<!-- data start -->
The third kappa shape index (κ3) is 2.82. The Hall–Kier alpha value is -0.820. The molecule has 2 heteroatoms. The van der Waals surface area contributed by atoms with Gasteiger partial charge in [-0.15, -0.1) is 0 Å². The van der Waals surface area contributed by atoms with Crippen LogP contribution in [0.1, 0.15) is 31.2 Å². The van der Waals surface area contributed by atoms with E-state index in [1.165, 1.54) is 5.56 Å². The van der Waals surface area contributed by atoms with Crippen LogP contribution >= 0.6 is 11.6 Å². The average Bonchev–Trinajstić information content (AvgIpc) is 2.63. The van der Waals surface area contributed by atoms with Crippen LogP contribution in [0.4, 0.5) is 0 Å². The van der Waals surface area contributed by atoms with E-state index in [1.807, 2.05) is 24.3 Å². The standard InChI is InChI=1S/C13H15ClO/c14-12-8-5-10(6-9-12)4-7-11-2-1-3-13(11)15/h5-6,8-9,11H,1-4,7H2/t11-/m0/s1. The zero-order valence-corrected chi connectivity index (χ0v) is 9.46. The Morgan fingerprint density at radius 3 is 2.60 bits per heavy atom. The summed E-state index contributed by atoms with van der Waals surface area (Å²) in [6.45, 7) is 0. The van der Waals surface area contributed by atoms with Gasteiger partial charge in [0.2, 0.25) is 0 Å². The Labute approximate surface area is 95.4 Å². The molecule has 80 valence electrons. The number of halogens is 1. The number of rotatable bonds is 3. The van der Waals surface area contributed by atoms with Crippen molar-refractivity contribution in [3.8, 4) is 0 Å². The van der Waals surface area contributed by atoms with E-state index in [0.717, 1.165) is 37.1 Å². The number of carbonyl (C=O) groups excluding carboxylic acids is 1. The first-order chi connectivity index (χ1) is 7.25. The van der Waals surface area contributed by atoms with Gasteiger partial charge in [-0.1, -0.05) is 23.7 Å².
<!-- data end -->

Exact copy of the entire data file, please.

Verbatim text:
The third kappa shape index (κ3) is 2.82. The Hall–Kier alpha value is -0.820. The molecule has 2 heteroatoms. The van der Waals surface area contributed by atoms with Gasteiger partial charge in [-0.15, -0.1) is 0 Å². The van der Waals surface area contributed by atoms with Crippen LogP contribution in [0.1, 0.15) is 31.2 Å². The van der Waals surface area contributed by atoms with E-state index in [1.165, 1.54) is 5.56 Å². The van der Waals surface area contributed by atoms with Crippen LogP contribution >= 0.6 is 11.6 Å². The average Bonchev–Trinajstić information content (AvgIpc) is 2.63. The van der Waals surface area contributed by atoms with Crippen LogP contribution in [0.4, 0.5) is 0 Å². The van der Waals surface area contributed by atoms with E-state index in [1.807, 2.05) is 24.3 Å². The standard InChI is InChI=1S/C13H15ClO/c14-12-8-5-10(6-9-12)4-7-11-2-1-3-13(11)15/h5-6,8-9,11H,1-4,7H2/t11-/m0/s1. The zero-order valence-corrected chi connectivity index (χ0v) is 9.46. The Morgan fingerprint density at radius 3 is 2.60 bits per heavy atom. The summed E-state index contributed by atoms with van der Waals surface area (Å²) in [6.45, 7) is 0. The van der Waals surface area contributed by atoms with Gasteiger partial charge in [0.2, 0.25) is 0 Å². The Labute approximate surface area is 95.4 Å². The molecule has 80 valence electrons. The number of halogens is 1. The number of rotatable bonds is 3. The van der Waals surface area contributed by atoms with Crippen molar-refractivity contribution in [3.8, 4) is 0 Å². The van der Waals surface area contributed by atoms with E-state index in [0.717, 1.165) is 37.1 Å². The number of carbonyl (C=O) groups excluding carboxylic acids is 1. The first-order chi connectivity index (χ1) is 7.25. The van der Waals surface area contributed by atoms with Gasteiger partial charge in [-0.1, -0.05) is 23.7 Å².